SPDY setup

August 10, 2013

HTML's original developer model — a single host, containing pages comprised of multiple files — has gradually matured into a more complex world of best practices involving multiple hostnames, CSS spriting, and JavaScript concatenation. Many of these kinds of tricks exist to make browsers work around TCP; Will wrote a lengthy history of the problem that's worth a read.

SPDY, Google's successor to HTTP that is likely to be a close relative of HTTP 2.0, preserves the original semantics of HTTP but changes the transport layer to make "simple" pages fast again. I've read stories by engineers on Google's apps that find they can remove hacks, simplifying code, and also gain performance. But SPDY is also criticized for being more complex to set up, particularly due to depending on SSL.

So I was curious to try setting up SPDY for a web app I've been working on to see how hard it was. I have run Apache web servers in the past but otherwise I've never touched any of these newer toys, so if you're in a similar position you may find this helpful. Otherwise, this post is pretty basic server setup notes and is likely not very interesting; I also don't have any useful performance numbers.

To start with, you need a web host. I went with Digital Ocean (referral link, but my recommendation is genuine); I found a coupon online that gave me the first month or two free. I at first experimented with different "droplet" (VM) options but eventually concluded that it's simplest to set everything up if you match the most common configuration (the most recent Ubuntu release). I was also surprised to see that their default install includes some junk like X11; I "configured" the machine with some apt commands:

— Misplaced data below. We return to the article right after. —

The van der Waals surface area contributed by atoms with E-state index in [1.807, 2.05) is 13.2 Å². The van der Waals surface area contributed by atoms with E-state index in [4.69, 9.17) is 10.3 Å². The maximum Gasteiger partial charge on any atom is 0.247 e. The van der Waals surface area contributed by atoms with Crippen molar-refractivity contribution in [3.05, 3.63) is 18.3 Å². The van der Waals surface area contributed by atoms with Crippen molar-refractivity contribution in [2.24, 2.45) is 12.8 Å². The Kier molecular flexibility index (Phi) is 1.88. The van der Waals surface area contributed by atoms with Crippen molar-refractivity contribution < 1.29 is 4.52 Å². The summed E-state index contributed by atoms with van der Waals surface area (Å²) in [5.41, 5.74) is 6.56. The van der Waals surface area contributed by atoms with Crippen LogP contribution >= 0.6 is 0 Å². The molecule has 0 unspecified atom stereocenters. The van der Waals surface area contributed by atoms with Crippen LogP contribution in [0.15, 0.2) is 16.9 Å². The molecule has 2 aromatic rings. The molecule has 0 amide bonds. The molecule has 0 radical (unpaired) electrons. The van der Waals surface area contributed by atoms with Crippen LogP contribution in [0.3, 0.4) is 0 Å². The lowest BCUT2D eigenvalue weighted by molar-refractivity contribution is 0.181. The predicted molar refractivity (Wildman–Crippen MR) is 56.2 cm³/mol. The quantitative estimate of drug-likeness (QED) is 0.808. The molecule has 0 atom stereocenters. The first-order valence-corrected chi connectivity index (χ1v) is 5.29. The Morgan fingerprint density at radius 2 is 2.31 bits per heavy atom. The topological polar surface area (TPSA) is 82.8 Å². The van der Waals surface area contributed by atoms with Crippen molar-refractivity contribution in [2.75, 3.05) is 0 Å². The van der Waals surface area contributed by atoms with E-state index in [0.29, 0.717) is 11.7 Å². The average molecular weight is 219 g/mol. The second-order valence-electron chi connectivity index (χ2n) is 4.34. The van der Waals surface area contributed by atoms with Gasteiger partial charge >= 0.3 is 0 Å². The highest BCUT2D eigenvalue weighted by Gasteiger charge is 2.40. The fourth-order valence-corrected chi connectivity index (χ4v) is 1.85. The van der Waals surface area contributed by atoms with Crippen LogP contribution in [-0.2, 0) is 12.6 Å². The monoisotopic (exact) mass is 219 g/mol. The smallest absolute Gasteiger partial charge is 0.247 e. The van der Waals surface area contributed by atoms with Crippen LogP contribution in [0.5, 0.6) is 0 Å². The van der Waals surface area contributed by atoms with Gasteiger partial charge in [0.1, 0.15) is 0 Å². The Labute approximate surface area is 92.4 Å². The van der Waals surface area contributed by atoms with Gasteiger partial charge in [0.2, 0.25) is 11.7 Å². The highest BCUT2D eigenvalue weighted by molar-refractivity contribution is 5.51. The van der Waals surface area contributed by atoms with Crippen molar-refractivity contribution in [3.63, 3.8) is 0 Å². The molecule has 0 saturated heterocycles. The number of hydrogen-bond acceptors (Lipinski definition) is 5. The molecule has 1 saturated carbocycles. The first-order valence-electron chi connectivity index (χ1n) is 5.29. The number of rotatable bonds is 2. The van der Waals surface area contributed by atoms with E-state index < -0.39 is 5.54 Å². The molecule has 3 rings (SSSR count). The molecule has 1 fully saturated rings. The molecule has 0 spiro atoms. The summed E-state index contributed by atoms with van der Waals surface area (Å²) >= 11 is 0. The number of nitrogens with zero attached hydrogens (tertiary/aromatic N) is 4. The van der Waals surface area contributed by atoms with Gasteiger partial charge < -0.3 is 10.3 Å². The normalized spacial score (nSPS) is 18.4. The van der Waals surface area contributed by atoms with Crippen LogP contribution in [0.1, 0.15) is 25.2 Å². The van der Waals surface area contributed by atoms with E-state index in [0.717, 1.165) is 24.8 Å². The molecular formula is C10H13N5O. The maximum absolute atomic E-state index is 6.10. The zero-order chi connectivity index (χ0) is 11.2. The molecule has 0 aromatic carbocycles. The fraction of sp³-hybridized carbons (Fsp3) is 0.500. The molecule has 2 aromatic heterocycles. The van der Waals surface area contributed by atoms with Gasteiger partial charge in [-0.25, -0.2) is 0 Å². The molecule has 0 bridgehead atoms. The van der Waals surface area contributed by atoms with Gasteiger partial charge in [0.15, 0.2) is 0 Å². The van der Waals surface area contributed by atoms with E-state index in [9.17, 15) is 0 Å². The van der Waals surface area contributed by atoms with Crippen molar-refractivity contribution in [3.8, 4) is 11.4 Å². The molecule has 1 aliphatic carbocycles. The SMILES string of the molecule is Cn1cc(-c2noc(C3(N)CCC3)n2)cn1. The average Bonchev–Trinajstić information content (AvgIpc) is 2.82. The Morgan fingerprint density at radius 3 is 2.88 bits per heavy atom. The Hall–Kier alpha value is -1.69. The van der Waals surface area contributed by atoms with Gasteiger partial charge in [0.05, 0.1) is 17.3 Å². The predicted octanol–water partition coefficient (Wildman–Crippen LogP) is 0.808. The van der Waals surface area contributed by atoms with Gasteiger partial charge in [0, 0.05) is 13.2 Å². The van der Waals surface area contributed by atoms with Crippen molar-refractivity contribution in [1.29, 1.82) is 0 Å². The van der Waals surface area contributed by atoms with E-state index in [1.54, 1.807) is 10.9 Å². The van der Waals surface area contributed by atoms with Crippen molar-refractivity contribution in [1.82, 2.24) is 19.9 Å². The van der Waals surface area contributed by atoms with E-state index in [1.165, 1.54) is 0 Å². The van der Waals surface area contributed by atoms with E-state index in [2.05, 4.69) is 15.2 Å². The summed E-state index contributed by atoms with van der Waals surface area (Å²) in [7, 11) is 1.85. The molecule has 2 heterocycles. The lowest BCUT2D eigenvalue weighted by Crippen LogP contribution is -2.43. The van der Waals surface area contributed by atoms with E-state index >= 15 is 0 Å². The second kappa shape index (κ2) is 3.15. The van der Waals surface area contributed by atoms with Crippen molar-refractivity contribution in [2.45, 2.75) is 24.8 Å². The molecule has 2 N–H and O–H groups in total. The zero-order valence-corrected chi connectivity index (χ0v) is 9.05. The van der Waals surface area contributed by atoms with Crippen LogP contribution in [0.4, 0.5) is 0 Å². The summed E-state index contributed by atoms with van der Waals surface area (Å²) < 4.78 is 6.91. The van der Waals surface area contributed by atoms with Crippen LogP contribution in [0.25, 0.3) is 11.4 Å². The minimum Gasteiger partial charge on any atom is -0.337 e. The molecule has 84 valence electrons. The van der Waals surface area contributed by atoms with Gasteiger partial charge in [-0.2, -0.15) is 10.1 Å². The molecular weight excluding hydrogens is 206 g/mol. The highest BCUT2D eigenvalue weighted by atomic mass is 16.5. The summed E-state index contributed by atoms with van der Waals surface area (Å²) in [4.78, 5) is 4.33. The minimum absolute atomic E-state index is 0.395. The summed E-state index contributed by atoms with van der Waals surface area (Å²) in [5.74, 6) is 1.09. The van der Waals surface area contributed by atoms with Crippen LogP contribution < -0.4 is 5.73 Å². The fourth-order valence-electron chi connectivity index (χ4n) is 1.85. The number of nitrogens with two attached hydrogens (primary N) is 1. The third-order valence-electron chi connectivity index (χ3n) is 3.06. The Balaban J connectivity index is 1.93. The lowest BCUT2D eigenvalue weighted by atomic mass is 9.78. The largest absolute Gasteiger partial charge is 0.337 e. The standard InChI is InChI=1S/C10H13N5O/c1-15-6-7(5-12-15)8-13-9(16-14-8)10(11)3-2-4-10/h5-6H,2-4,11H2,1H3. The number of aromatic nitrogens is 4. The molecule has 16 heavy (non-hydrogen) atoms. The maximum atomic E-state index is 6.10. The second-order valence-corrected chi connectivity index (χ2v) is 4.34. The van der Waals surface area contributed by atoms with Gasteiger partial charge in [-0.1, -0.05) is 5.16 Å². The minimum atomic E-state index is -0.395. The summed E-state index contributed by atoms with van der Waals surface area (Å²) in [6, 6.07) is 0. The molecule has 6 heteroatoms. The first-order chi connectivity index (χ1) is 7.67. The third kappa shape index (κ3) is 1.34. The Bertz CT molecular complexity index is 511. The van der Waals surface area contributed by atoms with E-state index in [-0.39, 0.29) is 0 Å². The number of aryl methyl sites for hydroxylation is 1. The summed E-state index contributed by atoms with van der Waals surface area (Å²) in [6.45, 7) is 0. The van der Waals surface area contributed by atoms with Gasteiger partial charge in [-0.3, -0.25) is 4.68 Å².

$ apt-get remove dbus libx11-6
$ apt-get autoremove
$ apt-get update
$ apt-get upgrade
$ reboot

Next, you need a web server that speaks SPDY. I went with nginx because it supports both reverse proxying and SPDY, with the thinking that nginx can efficiently handle those concerns while my web app can run behind it and be more ignorant of HTTP tricks. To install nginx your best bet seems to be to add a file to /etc/apt/sources.list.d/ with the apt source from the nginx website then pull it down with apt again. (This is an example of why it's convenient to just use Ubuntu; the binary is already built.) I'd like to write a follow-up to this post on using docker instead but I thought I'd keep it simple for now.

Next, you need an SSL certificate. You can get one for free from StartSSL. The site is clunky but it's not so hard to follow their instructions and save the files they tell you to. You'll end up with public and private keys for your new host (which you'll have needed to set up DNS for as well).